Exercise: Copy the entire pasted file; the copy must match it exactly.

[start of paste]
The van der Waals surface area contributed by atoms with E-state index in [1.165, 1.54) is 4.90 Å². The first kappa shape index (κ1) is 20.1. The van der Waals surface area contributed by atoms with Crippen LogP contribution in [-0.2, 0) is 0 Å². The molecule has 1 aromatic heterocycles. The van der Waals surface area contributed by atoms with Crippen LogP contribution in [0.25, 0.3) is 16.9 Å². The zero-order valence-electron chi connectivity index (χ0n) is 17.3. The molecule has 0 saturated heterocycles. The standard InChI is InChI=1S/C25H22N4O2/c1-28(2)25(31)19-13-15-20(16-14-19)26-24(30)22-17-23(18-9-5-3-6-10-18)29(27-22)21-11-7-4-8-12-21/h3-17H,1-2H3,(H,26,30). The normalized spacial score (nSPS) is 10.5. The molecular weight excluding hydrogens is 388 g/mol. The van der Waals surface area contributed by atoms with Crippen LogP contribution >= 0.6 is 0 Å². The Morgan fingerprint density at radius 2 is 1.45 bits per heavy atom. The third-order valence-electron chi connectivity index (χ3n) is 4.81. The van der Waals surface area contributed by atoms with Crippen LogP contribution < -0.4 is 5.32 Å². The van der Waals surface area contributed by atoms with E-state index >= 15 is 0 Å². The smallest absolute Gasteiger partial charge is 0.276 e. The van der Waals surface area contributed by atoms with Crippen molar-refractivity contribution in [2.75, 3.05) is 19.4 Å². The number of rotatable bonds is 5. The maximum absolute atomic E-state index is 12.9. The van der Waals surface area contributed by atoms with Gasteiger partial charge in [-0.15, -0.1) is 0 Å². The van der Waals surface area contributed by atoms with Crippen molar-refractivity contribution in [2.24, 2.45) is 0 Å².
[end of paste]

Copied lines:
The van der Waals surface area contributed by atoms with E-state index in [1.165, 1.54) is 4.90 Å². The first kappa shape index (κ1) is 20.1. The van der Waals surface area contributed by atoms with Crippen LogP contribution in [-0.2, 0) is 0 Å². The molecule has 1 aromatic heterocycles. The van der Waals surface area contributed by atoms with Crippen LogP contribution in [0.25, 0.3) is 16.9 Å². The zero-order valence-electron chi connectivity index (χ0n) is 17.3. The molecule has 0 saturated heterocycles. The standard InChI is InChI=1S/C25H22N4O2/c1-28(2)25(31)19-13-15-20(16-14-19)26-24(30)22-17-23(18-9-5-3-6-10-18)29(27-22)21-11-7-4-8-12-21/h3-17H,1-2H3,(H,26,30). The normalized spacial score (nSPS) is 10.5. The molecular weight excluding hydrogens is 388 g/mol. The van der Waals surface area contributed by atoms with Crippen LogP contribution >= 0.6 is 0 Å². The Morgan fingerprint density at radius 2 is 1.45 bits per heavy atom. The third-order valence-electron chi connectivity index (χ3n) is 4.81. The van der Waals surface area contributed by atoms with Crippen LogP contribution < -0.4 is 5.32 Å². The van der Waals surface area contributed by atoms with E-state index >= 15 is 0 Å². The smallest absolute Gasteiger partial charge is 0.276 e. The van der Waals surface area contributed by atoms with Crippen molar-refractivity contribution in [2.75, 3.05) is 19.4 Å². The number of rotatable bonds is 5. The maximum absolute atomic E-state index is 12.9. The van der Waals surface area contributed by atoms with Gasteiger partial charge in [-0.15, -0.1) is 0 Å². The van der Waals surface area contributed by atoms with Crippen molar-refractivity contribution in [2.24, 2.45) is 0 Å².